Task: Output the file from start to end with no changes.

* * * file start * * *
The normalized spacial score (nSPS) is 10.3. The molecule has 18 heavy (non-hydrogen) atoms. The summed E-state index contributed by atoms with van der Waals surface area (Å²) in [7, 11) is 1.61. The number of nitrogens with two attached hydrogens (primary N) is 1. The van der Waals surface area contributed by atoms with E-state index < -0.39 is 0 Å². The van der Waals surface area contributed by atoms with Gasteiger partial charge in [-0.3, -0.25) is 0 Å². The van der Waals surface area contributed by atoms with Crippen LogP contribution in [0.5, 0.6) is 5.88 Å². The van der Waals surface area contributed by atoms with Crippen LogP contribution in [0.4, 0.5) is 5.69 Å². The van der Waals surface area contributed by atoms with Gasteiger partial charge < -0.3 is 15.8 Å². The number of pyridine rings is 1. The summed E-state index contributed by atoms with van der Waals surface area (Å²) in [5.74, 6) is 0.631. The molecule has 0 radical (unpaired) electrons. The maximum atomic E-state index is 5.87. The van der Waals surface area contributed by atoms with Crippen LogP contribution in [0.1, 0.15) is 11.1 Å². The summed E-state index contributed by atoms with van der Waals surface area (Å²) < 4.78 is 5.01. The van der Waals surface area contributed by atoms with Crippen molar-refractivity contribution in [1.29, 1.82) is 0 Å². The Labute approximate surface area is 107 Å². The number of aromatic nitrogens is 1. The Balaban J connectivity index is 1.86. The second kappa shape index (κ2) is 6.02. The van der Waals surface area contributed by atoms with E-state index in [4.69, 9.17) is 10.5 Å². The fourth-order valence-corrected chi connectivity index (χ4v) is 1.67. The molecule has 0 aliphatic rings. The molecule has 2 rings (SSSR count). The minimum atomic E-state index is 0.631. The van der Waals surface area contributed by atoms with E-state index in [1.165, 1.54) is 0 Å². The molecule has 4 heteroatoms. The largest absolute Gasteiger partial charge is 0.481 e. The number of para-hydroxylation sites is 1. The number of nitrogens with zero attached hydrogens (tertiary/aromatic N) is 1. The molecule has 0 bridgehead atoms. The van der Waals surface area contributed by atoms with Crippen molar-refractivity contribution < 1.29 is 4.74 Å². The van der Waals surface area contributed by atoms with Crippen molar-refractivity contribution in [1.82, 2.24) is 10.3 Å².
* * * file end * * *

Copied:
The normalized spacial score (nSPS) is 10.3. The molecule has 18 heavy (non-hydrogen) atoms. The summed E-state index contributed by atoms with van der Waals surface area (Å²) in [7, 11) is 1.61. The number of nitrogens with two attached hydrogens (primary N) is 1. The van der Waals surface area contributed by atoms with E-state index < -0.39 is 0 Å². The van der Waals surface area contributed by atoms with Gasteiger partial charge in [-0.3, -0.25) is 0 Å². The van der Waals surface area contributed by atoms with Crippen LogP contribution in [0.5, 0.6) is 5.88 Å². The van der Waals surface area contributed by atoms with Crippen LogP contribution in [0.4, 0.5) is 5.69 Å². The van der Waals surface area contributed by atoms with Gasteiger partial charge < -0.3 is 15.8 Å². The number of pyridine rings is 1. The summed E-state index contributed by atoms with van der Waals surface area (Å²) in [5.74, 6) is 0.631. The molecule has 0 radical (unpaired) electrons. The maximum atomic E-state index is 5.87. The van der Waals surface area contributed by atoms with Crippen LogP contribution in [0.1, 0.15) is 11.1 Å². The summed E-state index contributed by atoms with van der Waals surface area (Å²) < 4.78 is 5.01. The van der Waals surface area contributed by atoms with Crippen molar-refractivity contribution in [1.29, 1.82) is 0 Å². The Labute approximate surface area is 107 Å². The number of aromatic nitrogens is 1. The Balaban J connectivity index is 1.86. The second kappa shape index (κ2) is 6.02. The van der Waals surface area contributed by atoms with E-state index in [4.69, 9.17) is 10.5 Å². The fourth-order valence-corrected chi connectivity index (χ4v) is 1.67. The molecule has 0 aliphatic rings. The molecule has 2 rings (SSSR count). The minimum atomic E-state index is 0.631. The van der Waals surface area contributed by atoms with E-state index in [1.165, 1.54) is 0 Å². The molecule has 4 heteroatoms. The largest absolute Gasteiger partial charge is 0.481 e. The number of para-hydroxylation sites is 1. The number of nitrogens with zero attached hydrogens (tertiary/aromatic N) is 1. The molecule has 0 bridgehead atoms. The van der Waals surface area contributed by atoms with Crippen molar-refractivity contribution < 1.29 is 4.74 Å². The van der Waals surface area contributed by atoms with Crippen molar-refractivity contribution in [1.82, 2.24) is 10.3 Å².